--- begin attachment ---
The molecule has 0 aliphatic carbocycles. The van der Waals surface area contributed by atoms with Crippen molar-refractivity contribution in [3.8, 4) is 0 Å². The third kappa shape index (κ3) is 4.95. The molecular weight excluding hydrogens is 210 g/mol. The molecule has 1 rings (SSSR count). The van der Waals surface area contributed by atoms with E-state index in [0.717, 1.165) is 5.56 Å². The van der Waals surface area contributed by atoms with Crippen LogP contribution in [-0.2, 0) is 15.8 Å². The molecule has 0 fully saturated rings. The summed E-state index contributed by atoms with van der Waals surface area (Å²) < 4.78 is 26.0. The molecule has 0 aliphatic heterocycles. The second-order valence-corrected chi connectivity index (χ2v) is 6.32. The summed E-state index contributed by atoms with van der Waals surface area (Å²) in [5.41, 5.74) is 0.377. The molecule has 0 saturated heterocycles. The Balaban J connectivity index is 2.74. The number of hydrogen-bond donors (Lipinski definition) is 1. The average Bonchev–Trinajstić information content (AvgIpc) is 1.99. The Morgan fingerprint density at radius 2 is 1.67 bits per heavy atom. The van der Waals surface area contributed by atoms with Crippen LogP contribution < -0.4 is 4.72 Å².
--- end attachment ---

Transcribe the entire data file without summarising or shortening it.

The molecule has 0 aliphatic carbocycles. The van der Waals surface area contributed by atoms with Crippen molar-refractivity contribution in [3.8, 4) is 0 Å². The third kappa shape index (κ3) is 4.95. The molecular weight excluding hydrogens is 210 g/mol. The molecule has 1 rings (SSSR count). The van der Waals surface area contributed by atoms with E-state index in [0.717, 1.165) is 5.56 Å². The van der Waals surface area contributed by atoms with Crippen LogP contribution in [-0.2, 0) is 15.8 Å². The molecule has 0 fully saturated rings. The summed E-state index contributed by atoms with van der Waals surface area (Å²) < 4.78 is 26.0. The molecule has 0 aliphatic heterocycles. The second-order valence-corrected chi connectivity index (χ2v) is 6.32. The summed E-state index contributed by atoms with van der Waals surface area (Å²) in [5.41, 5.74) is 0.377. The molecule has 0 saturated heterocycles. The Balaban J connectivity index is 2.74. The number of hydrogen-bond donors (Lipinski definition) is 1. The average Bonchev–Trinajstić information content (AvgIpc) is 1.99. The Morgan fingerprint density at radius 2 is 1.67 bits per heavy atom. The van der Waals surface area contributed by atoms with Crippen LogP contribution < -0.4 is 4.72 Å².